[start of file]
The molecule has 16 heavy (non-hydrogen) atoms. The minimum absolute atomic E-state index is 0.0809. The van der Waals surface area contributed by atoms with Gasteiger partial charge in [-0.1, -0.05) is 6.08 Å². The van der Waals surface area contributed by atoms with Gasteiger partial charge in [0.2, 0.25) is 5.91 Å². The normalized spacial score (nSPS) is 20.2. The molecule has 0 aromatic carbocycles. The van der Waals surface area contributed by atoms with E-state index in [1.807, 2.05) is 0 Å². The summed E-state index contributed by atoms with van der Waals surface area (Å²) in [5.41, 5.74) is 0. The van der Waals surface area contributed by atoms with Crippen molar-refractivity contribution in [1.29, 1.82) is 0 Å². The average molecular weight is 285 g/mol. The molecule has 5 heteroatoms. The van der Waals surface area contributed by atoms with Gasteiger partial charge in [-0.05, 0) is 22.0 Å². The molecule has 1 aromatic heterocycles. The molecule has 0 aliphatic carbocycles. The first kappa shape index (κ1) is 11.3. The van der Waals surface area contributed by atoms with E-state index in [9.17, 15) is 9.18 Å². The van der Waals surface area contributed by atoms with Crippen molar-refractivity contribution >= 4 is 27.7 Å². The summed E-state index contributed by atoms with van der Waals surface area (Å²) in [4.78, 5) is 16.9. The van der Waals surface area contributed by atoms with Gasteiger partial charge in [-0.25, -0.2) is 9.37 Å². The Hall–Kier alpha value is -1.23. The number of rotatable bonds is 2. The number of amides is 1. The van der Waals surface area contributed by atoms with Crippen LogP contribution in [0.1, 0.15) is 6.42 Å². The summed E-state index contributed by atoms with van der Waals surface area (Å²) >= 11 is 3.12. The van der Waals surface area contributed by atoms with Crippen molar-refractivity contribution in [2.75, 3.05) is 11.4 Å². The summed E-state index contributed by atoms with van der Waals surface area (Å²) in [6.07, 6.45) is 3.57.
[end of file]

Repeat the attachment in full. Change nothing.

The molecule has 16 heavy (non-hydrogen) atoms. The minimum absolute atomic E-state index is 0.0809. The van der Waals surface area contributed by atoms with Gasteiger partial charge in [-0.1, -0.05) is 6.08 Å². The van der Waals surface area contributed by atoms with Gasteiger partial charge in [0.2, 0.25) is 5.91 Å². The normalized spacial score (nSPS) is 20.2. The molecule has 0 aromatic carbocycles. The van der Waals surface area contributed by atoms with E-state index in [1.807, 2.05) is 0 Å². The summed E-state index contributed by atoms with van der Waals surface area (Å²) in [5.41, 5.74) is 0. The van der Waals surface area contributed by atoms with Crippen molar-refractivity contribution in [1.29, 1.82) is 0 Å². The average molecular weight is 285 g/mol. The molecule has 5 heteroatoms. The van der Waals surface area contributed by atoms with Gasteiger partial charge in [-0.05, 0) is 22.0 Å². The molecule has 1 aromatic heterocycles. The molecule has 0 aliphatic carbocycles. The first kappa shape index (κ1) is 11.3. The van der Waals surface area contributed by atoms with E-state index in [9.17, 15) is 9.18 Å². The van der Waals surface area contributed by atoms with Crippen molar-refractivity contribution >= 4 is 27.7 Å². The summed E-state index contributed by atoms with van der Waals surface area (Å²) in [4.78, 5) is 16.9. The van der Waals surface area contributed by atoms with Gasteiger partial charge in [-0.25, -0.2) is 9.37 Å². The Hall–Kier alpha value is -1.23. The number of rotatable bonds is 2. The number of amides is 1. The van der Waals surface area contributed by atoms with Crippen LogP contribution in [0.1, 0.15) is 6.42 Å². The summed E-state index contributed by atoms with van der Waals surface area (Å²) >= 11 is 3.12. The van der Waals surface area contributed by atoms with Crippen molar-refractivity contribution in [2.75, 3.05) is 11.4 Å². The summed E-state index contributed by atoms with van der Waals surface area (Å²) in [6.07, 6.45) is 3.57.